There is so much advice on taking good pictures, especially for food blogs. Usually involving buying a new camera and some lighting fixtures. The only problem is that there are those of us who simply don’t have room for all those things…whether in our budgets or in our homes. I have a little Nikon Colorpix, which I really like, but the quality isn’t as nice as I would like for it to be. My pictures usually have a nice resolution, but the lighting can be a bit…wanting. Especially in winter. (Then there are times when it takes me a week to finish a project and it’s sunny one day and dark and rainy the next….)
Fortunately, I have photo editing software. So on days when I feel like it, I can fake decent lighting.
I’ve written up a little tutorial for those of you who, like me, can’t buy a bunch of new equipment for whatever reason. Much as we would like to. I used Paint Shop Pro 8, but you can also get the same results with Photoshop and Gimp…I’m just not as familiar with that as with PSP8. (If you’ve never used it, you can find a free trial either at Jasc or Download.com. If you don’t have any luck there, Google it. And be careful. :P)
I’m going to use a picture from my magnetic make-up post last week because I spent quite a while doctoring those photos. Here’s how to edit lighting once the photo has already been taken.
Throughout this tutorial, I am going to assume that you have some basic knowledge of the program you’re trying to use. If you don’t, you can find all kinds of tutorials online to help you figure out where things are and what different tools are for.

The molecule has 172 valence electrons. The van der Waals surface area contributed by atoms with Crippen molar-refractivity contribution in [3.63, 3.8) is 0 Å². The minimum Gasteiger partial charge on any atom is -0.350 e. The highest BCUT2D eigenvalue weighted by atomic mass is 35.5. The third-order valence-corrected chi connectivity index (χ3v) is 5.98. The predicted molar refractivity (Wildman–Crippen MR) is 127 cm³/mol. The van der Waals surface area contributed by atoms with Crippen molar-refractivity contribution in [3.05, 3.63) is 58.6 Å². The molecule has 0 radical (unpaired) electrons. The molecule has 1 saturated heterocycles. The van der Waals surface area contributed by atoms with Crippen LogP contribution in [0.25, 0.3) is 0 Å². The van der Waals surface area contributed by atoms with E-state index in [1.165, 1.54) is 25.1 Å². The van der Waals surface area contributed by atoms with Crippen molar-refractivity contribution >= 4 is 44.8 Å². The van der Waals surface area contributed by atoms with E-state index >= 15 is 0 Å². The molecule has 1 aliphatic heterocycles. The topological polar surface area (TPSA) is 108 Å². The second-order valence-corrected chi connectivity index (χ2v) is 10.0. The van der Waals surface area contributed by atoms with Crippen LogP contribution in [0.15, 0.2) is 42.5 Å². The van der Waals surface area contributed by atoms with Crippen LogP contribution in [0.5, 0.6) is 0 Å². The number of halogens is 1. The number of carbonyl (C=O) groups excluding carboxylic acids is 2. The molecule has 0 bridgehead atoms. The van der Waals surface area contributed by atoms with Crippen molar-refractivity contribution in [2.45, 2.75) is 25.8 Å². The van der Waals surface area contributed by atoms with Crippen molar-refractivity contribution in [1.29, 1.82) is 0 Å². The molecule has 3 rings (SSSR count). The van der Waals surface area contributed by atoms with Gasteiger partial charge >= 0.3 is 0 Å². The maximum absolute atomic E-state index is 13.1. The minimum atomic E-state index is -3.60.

Step 01: Crop and resize your picture as necessary. My pictures are generally 457×353 pixels. Here’s my starting point:
Step 02: Go to Adjust –> Sharpness –> Unsharp Mask. Make sure your settings are as follows:
Radius: 11.00 Strength: 50 Clipping: 10
This might be the default. It’s been a while, so I don’t remember. 😛
Step 03: Add a new layer (Layers –> New Raster Layer). Select the Fill tool and set the color to #FFC0C0 (it’s a reddish pinkish color). Set the opacity level to 50%. Or around 50%…it doesn’t have to be exact. In fact, your opacity levels will change depending on the picture you’re using.
Step 04: Repeat step 3, but change the color to #FFFFC0 (it should be a light yellow) and set the opacity to around 70% (again, depending on your picture).
You could end here. But I wanted mine a little brighter.
Step 05: Copy the merged image (Ctrl + Shift + C) and then paste that over everything (Ctrl + L). Set the filter to Multiply. Duplicate that image.
Step 06: Copy merged again and paste on top of everything. Set this layer to Screen, 100%.
With some pictures, you can use blue filters (if my picture is too orange, I sometimes add a lavender color, a teal color, and just a little yellow–mess with the opacity of each until you’re happy). You can also duplicate the layer with the original picture, drag the duplication to the top of the layers, and set to Soft Light. Change the opacity to whatever you need it to be. This picture was bright enough, so I didn’t do that.
Of course, it doesn’t look as good asit would with an expensive camera and nice lighting. Though I could stand to try to figure out how to use my camera. 😛 But it’s better than nothing!
This is not for public printing. I couldn’t get your photos to display on your blogs about tweaking the photo after taking it.
I’m on an old iPad 2 on iOS 9.01.
Anything thoughts why the photos have a question mark in their space instead of the photos.
Thanks very much.
Anne, I’m not sure what you mean. I have no trouble viewing my blog photos on my iPad 2.